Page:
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Consumer Reports reviews Bluetooth kits for older vehicles

April 25, 2013 12:00:00 AM PDT
Most cars now come with Bluetooth technology built in so you can talk on the phone hands-free. Although talking while driving is not ideal, sometimes it can't be avoided. Now there are lots of Bluetooth devices made for older cars. Consumer Reports reviewed four inexpensive ones.

To see how they work, Consumer Reports checked out some Bluetooth kits for older cars that cost $60 or less. There were some pluses and minuses.

The GoGroove FlexSmart X2 was easy to install because it's wireless. But the audio quality wasn't great. There was a lot of background noise.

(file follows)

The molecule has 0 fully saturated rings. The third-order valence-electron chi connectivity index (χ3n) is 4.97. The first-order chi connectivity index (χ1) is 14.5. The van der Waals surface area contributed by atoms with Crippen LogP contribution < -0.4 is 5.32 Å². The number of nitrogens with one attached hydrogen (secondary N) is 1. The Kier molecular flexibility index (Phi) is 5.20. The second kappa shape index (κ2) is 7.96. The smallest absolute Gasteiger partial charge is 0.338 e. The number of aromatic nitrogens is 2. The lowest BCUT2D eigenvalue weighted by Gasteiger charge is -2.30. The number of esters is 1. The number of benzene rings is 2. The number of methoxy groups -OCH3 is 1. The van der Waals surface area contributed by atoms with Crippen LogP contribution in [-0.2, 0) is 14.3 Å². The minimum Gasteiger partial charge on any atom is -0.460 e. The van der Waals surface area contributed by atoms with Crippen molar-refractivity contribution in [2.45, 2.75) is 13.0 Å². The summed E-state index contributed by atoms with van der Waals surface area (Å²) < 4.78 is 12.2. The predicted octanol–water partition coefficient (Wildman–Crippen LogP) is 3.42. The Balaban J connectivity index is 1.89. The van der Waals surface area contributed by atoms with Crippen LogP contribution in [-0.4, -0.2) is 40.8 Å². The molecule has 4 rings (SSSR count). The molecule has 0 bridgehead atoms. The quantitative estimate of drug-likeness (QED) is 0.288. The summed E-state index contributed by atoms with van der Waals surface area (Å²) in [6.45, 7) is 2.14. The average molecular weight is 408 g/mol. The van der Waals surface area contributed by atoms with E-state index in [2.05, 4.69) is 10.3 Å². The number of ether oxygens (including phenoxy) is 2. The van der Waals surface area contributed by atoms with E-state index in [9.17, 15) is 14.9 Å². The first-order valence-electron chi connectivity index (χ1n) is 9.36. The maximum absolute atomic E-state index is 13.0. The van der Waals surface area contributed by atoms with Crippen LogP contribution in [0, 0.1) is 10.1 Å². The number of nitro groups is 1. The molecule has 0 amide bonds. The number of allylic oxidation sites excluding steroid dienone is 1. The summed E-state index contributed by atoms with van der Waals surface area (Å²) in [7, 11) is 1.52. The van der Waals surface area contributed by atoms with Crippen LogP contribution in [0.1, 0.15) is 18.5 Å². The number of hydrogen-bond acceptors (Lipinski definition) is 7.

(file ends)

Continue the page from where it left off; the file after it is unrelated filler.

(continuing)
On the other hand, kits like the Belkin CarAudio Connect AUX sounded really good because they plug directly in. Plus you can talk or play music from your phone through the car's speakers.

"That one won't work unless you have an auxiliary jack," said Consumer Reports Associate Editor Jim Travers. "It does have very good audio quality, but you're also of course going to have a bunch of wires in the car, and you do need to semi-permanently mount it."

The easiest to install are self-contained devices that clip on the visor without wires. You could hear calls clearly with two: the Jabra Journey and Motorola Roadster 2.

And you can play music through your car's audio system with the Motorola kit.

So if you have to talk on the phone while driving, a Bluetooth kit is a smart move.

"Studies have proven that as long as it's just a hands-free device, you're a lot safer behind the wheel," said Travers.

When shopping for a Bluetooth device, make sure the Bluetooth kit is compatible with your phone as well as your vehicle. For instance, the Belkin kit Consumer Reports looked at requires an auxiliary jack, and not all cars have one.

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